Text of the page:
So here's a few other touchy subjects you might not read or hear much about in British newspapers or on TV come August: the host government's sketchy record on human rights; its brutal repression of Tibet and inaction in Darfur; its continuing crackdown on freedom of speech and the press; and maybe even whether the Peking duck is better in Soho than Beijing.

To his credit, the heir to Britain's throne is doing better than the BOA.

Rather than fight temptation, Prince Charles has already said he'll be completely clothed and far away. The heir to the British throne announced last month he's skipping the Olympics to show support for Tibet's exiled spiritual leader, the Dalai Lama.

And Steven Spielberg is also to be commended, as explained in this Guardian article:

Steven Spielberg has resigned as artistic adviser to the 2008 Olympic Games in Beijing, in protest at China's failure to distance itself from genocide and human rights abuses in Darfur.

The Oscar-winning director, who had been working since last year to help choreograph the games' opening ceremony, had previously warned Beijing that he would withdraw unless it did more to distance itself from the violence.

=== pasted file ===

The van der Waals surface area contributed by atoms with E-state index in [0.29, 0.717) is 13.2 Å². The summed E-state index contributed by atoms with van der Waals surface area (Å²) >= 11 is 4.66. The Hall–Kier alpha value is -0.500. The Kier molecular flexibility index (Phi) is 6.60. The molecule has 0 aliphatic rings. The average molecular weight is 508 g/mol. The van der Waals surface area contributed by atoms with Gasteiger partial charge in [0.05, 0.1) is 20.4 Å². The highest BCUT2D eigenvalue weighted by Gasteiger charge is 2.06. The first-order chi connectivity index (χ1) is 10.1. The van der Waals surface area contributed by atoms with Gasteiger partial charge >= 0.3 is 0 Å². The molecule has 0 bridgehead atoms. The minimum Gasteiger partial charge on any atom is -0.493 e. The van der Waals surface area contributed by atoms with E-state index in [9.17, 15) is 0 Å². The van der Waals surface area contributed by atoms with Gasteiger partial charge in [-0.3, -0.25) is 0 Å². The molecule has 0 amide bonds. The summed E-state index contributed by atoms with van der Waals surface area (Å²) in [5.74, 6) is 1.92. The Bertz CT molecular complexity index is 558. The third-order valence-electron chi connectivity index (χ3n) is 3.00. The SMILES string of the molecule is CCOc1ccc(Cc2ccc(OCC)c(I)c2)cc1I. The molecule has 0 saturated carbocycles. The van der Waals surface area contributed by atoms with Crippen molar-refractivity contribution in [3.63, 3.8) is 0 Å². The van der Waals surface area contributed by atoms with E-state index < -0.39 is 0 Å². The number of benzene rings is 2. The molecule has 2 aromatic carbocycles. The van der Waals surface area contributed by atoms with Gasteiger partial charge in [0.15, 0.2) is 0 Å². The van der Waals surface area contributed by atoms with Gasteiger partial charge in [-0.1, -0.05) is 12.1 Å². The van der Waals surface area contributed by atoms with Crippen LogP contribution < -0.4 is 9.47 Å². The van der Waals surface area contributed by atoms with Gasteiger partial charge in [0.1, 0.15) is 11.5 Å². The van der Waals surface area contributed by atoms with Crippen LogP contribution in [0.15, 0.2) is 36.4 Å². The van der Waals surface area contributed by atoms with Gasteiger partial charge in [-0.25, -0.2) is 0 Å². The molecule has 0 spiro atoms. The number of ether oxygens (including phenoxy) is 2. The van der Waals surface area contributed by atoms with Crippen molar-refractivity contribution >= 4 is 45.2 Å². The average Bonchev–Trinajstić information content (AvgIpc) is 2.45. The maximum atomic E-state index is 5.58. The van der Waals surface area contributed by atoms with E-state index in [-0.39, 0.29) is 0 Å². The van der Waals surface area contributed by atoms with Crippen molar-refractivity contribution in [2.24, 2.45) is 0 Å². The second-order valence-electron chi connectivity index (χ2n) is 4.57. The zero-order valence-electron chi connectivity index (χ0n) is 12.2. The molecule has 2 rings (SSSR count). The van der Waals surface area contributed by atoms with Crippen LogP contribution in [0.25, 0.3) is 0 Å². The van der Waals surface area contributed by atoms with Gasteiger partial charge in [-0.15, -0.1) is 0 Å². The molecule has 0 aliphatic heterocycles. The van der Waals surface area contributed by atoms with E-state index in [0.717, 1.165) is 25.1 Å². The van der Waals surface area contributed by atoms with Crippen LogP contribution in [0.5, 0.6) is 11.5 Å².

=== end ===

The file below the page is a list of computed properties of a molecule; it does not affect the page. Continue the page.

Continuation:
In a statement released last night, the director said: "I find that my conscience will not allow me to continue business as usual. At this point, my time and energy must be spent not on Olympic ceremonies but on doing all I can to help bring an end to the unspeakable crimes against humanity that continue to be committed in Darfur."

Hollywood stars have been at the forefront of an international campaign linking China to violence in the Darfur region of Sudan, saying that money and weapons from Beijing have helped fuel a conflict which has claimed 200,000 lives and forced 2.5 million people from their homes.

And this Guardian article has China's response:

But the Chinese embassy in Washington said attempts to connect Darfur with the Beijing games goes against the Olympic spirit. "As the Darfur issue is neither an internal issue of China, nor is it caused by China, it is completely unreasonable, irresponsible and unfair for certain organisations and individuals to link the two as one," it said in a statement.

However, campaigners and rebel groups in Darfur praised Spielberg's move. "This will send a message to other countries, other individuals and athletes, who haven't taken a strong stance on Darfur up to now," a spokesman for the Sudanese opposition Justice and Equality Movement told Reuters.

"We are calling on all countries to boycott the Olympics, athletes as well", he added. The New York-based Human Rights Watch called on corporate sponsors to pull out.

Mike Blakemore, from Amnesty International UK, said it was right for people doing business with China to examine whether their actions made them "complicit" in human rights violations.

The Olympics are supposed to be above politics, but the way they are conducted is sometimes well beneath politics.

Turkana :: 1:37 PM :: Comments (5) :: Digg It!